4.    Add several pages based on the master page. The example here uses four—a Default page, a products page, a support page, and a contact page. For each page you add, click the right mouse button on the project and select Add New Item. Choose Web Page from the templates. Make sure the Select Master Page check box is checked as you select the template (so the master page will be applied automatically). Populate the pages with some content so you know what you’re looking at when you run the site (simple text placed directly on the page will be fi ne).

5.    Add a new site map to the project. Click the right mouse button on the project within the solution explorer. Select Site Map from the templates. Keep the name Web.sitemap. The following graphic shows the Visual Studio templates with the site navigation template highlighted:

 6.    Add the following data to the site map (you can change the URLs if the names of the page files are different). Simply edit (or overwrite) the two blank nodes Visual Studio inserted for you:

<?xml version=”1.0″ encoding=”utf-8″ ?>

<siteMap xmlns=”; >

     <siteMapNode url=”” title=”Navigation Menu” description=””>

<siteMapNode url=”Default.aspx” title=”Home” description=”This is the home page” />

<siteMapNode url=”Products.aspx” title=”Products” description=”This is the products page” />

<siteMapNode url=”Support.aspx” title=”Support” description=”This is the support page” />

<siteMapNode url=”Contact.aspx” title=”Contacts” description=”This is the contacts page” />



7.    To see how the site map data work with the site, add some navigation controls to the master page. Start by adding a Menu. Go to the toolbox and pick up a Menu control and drop it onto the master page. When adding the Menu, one of the tasks you can perform is to set the data source. Select New Data Source. . . from the Menu Tasks window. Set the Menu’s data source to the default site map file and click OK. The following graphic shows how to select a site map data source for the Menu control:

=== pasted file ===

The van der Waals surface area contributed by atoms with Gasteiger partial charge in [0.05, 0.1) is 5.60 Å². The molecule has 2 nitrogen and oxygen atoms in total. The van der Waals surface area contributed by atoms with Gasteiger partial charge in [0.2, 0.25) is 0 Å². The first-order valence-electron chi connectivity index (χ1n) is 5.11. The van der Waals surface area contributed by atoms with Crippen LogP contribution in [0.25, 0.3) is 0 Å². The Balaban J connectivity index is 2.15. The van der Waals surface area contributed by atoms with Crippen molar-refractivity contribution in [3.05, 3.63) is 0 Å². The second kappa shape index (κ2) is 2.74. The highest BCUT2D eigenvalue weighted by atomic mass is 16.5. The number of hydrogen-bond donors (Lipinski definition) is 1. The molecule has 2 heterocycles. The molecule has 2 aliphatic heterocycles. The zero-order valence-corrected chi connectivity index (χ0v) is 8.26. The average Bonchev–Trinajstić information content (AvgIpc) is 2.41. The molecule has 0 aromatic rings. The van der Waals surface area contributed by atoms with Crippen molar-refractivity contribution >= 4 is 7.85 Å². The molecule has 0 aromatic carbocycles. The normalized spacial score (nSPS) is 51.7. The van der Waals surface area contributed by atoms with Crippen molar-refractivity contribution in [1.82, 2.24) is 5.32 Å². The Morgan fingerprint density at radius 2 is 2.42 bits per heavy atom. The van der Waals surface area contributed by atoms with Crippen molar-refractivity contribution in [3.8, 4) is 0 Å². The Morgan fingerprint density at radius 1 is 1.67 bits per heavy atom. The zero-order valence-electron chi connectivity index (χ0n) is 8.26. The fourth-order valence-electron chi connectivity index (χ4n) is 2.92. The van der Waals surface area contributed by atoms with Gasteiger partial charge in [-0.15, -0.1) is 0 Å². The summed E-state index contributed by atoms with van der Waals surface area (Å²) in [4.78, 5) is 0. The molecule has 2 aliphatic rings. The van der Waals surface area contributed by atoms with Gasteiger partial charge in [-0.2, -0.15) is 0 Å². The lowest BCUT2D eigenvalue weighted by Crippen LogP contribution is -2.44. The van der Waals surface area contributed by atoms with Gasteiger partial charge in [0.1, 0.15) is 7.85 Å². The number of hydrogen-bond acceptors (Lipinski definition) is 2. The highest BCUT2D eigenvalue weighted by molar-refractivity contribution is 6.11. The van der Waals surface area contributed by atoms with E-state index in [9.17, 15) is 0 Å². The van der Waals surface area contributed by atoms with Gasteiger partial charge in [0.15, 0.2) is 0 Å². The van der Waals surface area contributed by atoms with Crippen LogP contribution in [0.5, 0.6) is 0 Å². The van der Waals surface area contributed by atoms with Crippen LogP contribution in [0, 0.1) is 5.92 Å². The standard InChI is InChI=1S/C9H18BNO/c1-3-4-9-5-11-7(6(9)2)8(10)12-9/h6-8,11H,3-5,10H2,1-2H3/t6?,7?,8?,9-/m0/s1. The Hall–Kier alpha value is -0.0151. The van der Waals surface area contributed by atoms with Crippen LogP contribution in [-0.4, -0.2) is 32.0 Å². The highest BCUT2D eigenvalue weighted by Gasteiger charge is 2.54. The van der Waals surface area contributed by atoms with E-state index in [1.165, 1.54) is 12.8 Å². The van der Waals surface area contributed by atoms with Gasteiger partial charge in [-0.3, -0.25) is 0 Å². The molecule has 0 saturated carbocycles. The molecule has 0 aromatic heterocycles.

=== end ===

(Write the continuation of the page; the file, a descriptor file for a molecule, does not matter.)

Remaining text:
8.    Run the site so that you can see the Menu in action. Select some pages from the Menuand notice that the selections navigate you to the correct places.

9.    Next add a TreeView to the master page. Pick one up from the Toolbox and place it on the master page. Point the TreeView to the default site map data source. Run the application and see what happens.

10. Now add a SiteMapPath control to the master page. Apply the XML site map data source to the DataSource property of the SiteMapPath control.

11. Now add two more pages to the project in order to display two ways to contact the business running this site—perhaps one for displaying the physical address of a business and the other for displaying other contact information such as e-mail addresses and phone numbers. First, create two new folders—one for each page. Name the folders ContactAddress and ContactEmailPhone. Add the new pages—one per folder. Name the pages ContactAddress.aspx and ContactEmailPhone.aspx. Be sure to have these pages use the master page. Add labels or text as before describing the page to each of these pages so you may identify them as the Web application runs.